If you need to get frequent fillings for tooth decay, you may want to blame it on your genes for soft teeth. Read on to learn more about the relationship between your oral health and your genes.
What Does the Research Say About the Role of Genetics and Oral Health?
Science Daily says that your genetic makeup doesn't predispose you to tooth decay, yet a CNN article says that 60% of the risk of tooth decay does seem to be because genetic factors. So, unfortunately, there's no clear-cut answer as the relationship between oral health and genetics is still being explored.
Yet, researchers are finding that even if you are predisposed to cavities, you shouldn't underestimate how individual choices and external factors influence your health. For instance, in one study, the oral bacteria for cavities, like Streptococcus mutans, was seen in a higher abundance in individuals who tended to consume more sugar. So even if your oral microbiome is inherited, your lifestyle can impact its development as well.
So What Other Factors Could Be Causing Your Tooth Decay?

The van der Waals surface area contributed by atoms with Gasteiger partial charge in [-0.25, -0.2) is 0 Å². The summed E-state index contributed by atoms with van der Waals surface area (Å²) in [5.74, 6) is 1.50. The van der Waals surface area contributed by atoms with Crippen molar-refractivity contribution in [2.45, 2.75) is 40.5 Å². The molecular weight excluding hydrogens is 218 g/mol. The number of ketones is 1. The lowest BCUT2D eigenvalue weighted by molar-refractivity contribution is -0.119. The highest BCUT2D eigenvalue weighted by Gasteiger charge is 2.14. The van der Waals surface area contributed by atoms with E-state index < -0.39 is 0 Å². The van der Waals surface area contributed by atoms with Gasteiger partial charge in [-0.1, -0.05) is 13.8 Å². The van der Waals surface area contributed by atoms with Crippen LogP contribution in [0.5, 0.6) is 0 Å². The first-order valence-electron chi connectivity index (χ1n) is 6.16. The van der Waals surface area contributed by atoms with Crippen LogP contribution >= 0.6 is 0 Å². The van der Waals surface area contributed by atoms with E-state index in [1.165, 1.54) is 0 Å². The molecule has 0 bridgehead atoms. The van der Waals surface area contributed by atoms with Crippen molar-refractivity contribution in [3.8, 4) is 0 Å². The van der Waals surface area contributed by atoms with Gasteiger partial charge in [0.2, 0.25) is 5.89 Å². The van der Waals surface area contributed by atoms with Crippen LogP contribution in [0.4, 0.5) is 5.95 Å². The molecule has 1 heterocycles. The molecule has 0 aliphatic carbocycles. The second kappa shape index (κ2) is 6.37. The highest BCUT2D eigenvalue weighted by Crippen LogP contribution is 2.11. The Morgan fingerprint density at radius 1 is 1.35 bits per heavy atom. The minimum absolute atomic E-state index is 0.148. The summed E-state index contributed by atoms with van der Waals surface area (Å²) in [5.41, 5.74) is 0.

Socioeconomic factors can certainly play a role in oral health, as low-income families may not have access to dental facilities close by, or they may feel like they can afford treatment. However, if you feel like you cannot afford dental care, keep in mind that many places offer low-cost care, payment plans, or even Medicaid coverage for preventative services such as cleanings. Some schools even offer free dental sealants to children in lower-income levels. Preventative care is vital for preventing tooth decay.
Besides socioeconomic factors, consider your habits and overall health. For example, using tobacco products can greatly increase your risk of decay. Tobacco products contain chemicals that reduce blood flow and slow healing. Tobacco products also irritate gum tissue, which loosen gums and make it easier for decay-causing bacteria to settle in pockets and cause gingivitis or cavities.
Do you suffer from a health condition, like Rheumatoid arthritis or diabetes? Inflammation and oral bacterial infections have been linked to various health conditions, although causality is still debated.
Does your community have fluoridated drinking water? Fluoride is important for oral health because it strengthens enamel and protects it from decay. If you don't have fluoridated water, it's important to visit your dentist for fluoride treatments. You may also want to use a fluoride mouth-rinse at home.
As you can see, while genes may have some influence on your teeth, they're only one part of a larger picture of your overall health. It's important to continue your brushing and flossing habits. Also, if you still are having frequent cavities, you'll want to ask a family dentist about other possible external factors.